The Right Acid Reflux Medication For You
Acid reflux patients know how painful it is when acid backs up. There is a burning sensation at the base of the throat that no amount of water will relieve. Acid seems to defy gravity, seeping upward into the esophagus. Sufferers would do anything to make the pain stop, but there seemingly is nothing they can do.
Acid reflux is caused by a loosening of the lower esophageal sphincter (LES), the muscle that separates the esophagus from the stomach. The stomach has a heavy, acid-proof lining, but the LES is lined with soft, sensitive tissue that is susceptible to damage from stomach acid.
Fortunately, help is available in the form of acid reflux medication.
Over The Counter Acid Reflux Medication
Old-fashioned over the counter medications like Tums and Rolaids can provide temporary relief for the mild acid reflux symptoms that occur after eating spicy foods. If acid reflux is a rare occurrence for you, and you have only occasional episodes of acid backup, you may find that the relief these antacids offer is sufficient to alleviate your symptoms. Although these drugs are also touted as a safe source of calcium, they also contain aluminum and sodium, so they should not be taken with abandon.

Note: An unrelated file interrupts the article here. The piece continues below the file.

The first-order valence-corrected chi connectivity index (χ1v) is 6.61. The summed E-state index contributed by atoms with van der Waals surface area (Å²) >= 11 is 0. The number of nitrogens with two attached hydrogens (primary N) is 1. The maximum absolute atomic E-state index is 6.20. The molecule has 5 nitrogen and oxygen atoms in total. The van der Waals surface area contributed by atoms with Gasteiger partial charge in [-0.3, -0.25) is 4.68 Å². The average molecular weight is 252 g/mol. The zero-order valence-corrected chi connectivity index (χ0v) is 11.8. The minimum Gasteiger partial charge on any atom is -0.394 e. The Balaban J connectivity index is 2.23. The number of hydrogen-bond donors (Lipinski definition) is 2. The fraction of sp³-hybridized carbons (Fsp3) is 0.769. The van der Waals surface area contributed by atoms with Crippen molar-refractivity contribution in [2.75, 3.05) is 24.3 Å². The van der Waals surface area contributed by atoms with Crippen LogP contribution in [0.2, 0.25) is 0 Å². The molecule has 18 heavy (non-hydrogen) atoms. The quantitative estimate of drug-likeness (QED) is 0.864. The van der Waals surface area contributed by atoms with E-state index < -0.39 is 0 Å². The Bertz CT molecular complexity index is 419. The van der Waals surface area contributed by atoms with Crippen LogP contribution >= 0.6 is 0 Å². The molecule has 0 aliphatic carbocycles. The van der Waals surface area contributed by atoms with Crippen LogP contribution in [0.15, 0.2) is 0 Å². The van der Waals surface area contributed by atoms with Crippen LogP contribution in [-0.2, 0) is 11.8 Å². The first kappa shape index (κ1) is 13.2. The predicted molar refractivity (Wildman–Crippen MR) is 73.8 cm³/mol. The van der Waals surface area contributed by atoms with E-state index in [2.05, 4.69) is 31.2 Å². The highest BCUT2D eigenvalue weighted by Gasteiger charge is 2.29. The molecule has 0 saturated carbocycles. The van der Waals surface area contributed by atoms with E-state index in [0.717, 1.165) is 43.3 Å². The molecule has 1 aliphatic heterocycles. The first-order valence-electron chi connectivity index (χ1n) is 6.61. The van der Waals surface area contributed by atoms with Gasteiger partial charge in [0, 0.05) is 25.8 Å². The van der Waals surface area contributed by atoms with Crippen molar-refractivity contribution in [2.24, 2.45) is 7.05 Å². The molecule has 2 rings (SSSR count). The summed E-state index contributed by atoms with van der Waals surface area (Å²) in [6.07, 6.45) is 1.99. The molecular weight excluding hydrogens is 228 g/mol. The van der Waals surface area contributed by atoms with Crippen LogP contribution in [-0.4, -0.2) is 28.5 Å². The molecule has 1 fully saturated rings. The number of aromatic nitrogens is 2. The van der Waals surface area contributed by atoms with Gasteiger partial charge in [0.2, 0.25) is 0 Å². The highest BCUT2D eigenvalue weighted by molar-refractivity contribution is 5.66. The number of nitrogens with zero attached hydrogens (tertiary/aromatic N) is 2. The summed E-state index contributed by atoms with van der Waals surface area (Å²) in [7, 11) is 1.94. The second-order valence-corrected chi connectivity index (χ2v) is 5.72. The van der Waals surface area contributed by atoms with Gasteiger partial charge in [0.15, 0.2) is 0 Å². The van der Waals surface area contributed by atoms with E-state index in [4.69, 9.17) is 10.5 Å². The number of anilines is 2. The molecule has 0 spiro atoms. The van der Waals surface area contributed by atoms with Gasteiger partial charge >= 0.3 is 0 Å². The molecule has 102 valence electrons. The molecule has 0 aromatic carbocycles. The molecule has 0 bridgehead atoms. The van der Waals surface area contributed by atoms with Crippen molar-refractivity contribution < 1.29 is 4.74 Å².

Newer, more effective over-the-counter medication includes drugs like Zantaz and Prilosec.
H2 Blocking Acid Reflux Medication
H2 blocking acid reflux medication works by reducing the amount of acid that the stomach produces. These medications provide relief for longer periods of time than the relief generated by antacids, which neutralize acid already produced by the stomach.
Proton Pump Inhibitors
The most serious kind of acid reflux medication is the proton pump inhibitor, or PPI, family of drugs. These acid reflux medications prevent the stomach from producing acid. They should only be taken for a limited period of time, no more than eight weeks, because the production of stomach acid is a natural function of the human body and kills bacteria in the stomach.
Side Effects Of Acid Reflux Medication
All these medications are not without side effects. Some of these drugs are relatively new, so their long-term effects over decades have not been researched or assessed. The side effects of which medical science is now aware may include headache, dizziness, diarrhea, and vomiting.
Treating Acid Reflux Disease
If acid reflux medication is not effective, some patients may resort to surgery to correct the closure of the LES. Before resorting to surgery, patients should try changes to their diet and habits. Avoiding certain foods, like chocolate, alcohol, caffeine, spicy foods and the like can help, as can wearing looser clothing and not eating three hours before bedtime.